So far we know that there are many options available to use when it comes to pre, post and intra training nutrition. We also know that those options will dictate things like energy levels and strength during training, protein synthesis during and post training, post training inflammation, fat loss, and hypertrophy. What you now want me to tell you is what the best combination of these possibilities is to reap the greatest rewards, right? If you have been reading my posts for a while, you know that’s not going to happen. Nothing is ever that simple, and this will not be an exception. I will, however help you to figure out what your best options are going forward for you to maximize your efforts in achieving your goals.
First I need to ask you a question, and your answer will greatly determine your choices. What is it that is your goal? The goals regarding fitness are many, so I’m going to break them down into some of the basic categories, and then from there I’ll try to point you in the right direction. Those categories are: fat loss, strength and performance, muscle-building, and lastly the best of all combinations, which is a happy medium of all of the above that I would consider to be the best overall option.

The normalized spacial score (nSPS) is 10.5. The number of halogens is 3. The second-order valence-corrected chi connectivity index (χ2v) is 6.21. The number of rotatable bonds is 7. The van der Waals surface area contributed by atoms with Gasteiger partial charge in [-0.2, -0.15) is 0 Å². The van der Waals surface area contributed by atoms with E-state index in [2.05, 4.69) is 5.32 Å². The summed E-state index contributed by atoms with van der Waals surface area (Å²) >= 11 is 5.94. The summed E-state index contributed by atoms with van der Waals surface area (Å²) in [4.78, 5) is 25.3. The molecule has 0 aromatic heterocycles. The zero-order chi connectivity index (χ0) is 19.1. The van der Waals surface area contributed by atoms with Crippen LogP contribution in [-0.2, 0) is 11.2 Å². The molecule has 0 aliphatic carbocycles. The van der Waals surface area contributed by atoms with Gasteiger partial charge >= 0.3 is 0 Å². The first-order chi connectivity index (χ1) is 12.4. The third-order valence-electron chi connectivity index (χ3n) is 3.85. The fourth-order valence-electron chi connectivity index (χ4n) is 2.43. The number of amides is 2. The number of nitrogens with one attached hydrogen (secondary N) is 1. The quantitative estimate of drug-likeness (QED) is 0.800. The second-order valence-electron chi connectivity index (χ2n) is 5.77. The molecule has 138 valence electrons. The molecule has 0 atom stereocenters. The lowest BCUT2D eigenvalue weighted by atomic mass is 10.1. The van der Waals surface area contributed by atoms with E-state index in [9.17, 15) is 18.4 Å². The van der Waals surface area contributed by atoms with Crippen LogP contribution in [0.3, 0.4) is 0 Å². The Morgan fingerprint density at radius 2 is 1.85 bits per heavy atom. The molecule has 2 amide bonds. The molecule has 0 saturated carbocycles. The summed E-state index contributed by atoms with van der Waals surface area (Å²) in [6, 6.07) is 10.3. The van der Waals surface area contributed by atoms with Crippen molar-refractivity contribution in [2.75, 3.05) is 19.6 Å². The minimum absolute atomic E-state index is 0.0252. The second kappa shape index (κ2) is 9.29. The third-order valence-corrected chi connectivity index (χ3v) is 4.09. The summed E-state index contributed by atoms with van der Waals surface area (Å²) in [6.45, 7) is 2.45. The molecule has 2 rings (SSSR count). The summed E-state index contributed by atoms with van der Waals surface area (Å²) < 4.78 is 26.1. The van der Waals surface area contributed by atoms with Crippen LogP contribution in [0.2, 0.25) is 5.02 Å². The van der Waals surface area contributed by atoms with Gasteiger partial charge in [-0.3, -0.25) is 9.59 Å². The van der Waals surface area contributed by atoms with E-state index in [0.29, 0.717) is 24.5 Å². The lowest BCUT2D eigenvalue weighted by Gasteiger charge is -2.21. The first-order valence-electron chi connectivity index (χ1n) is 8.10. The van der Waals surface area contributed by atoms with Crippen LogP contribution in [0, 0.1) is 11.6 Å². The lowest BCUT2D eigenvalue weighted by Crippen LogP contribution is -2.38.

First, I’ll address fat loss and weight training (nutrition for fat loss LISS or HIIT cardio is another article altogether). It’s the time of year when getting ready to look great naked is on everyone’s mind. Personally, I think looking great naked shouldn’t just be seasonal, but you didn’t tune in for my opinions, at least not those kinds. Fat loss is the type of training where I feel hormonal optimization is of the utmost importance. The easiest way to do this is to train fasted. Why? It is because the easiest way to increase our anabolic, as well as lipolytic hormones, is to not eat. The quickest way to lower their output is to eat. In this case, it is literally that simple.
This is evolution in practice. When food is plentiful, and nutrients abundant, then the body has all of its recovery and metabolic needs met. When the opposite is true, and food and nutrition is scarce, then the body and all of its amazing adaptations kick in to compensate. Growth hormone production and its release goes into overdrive in an attempt to hang on to precious tissue and organs. When under stress, like weight training, output of testosterone and catecholamines increases. All of this is extremely beneficial to the entire process of fat loss and muscle retention during said process.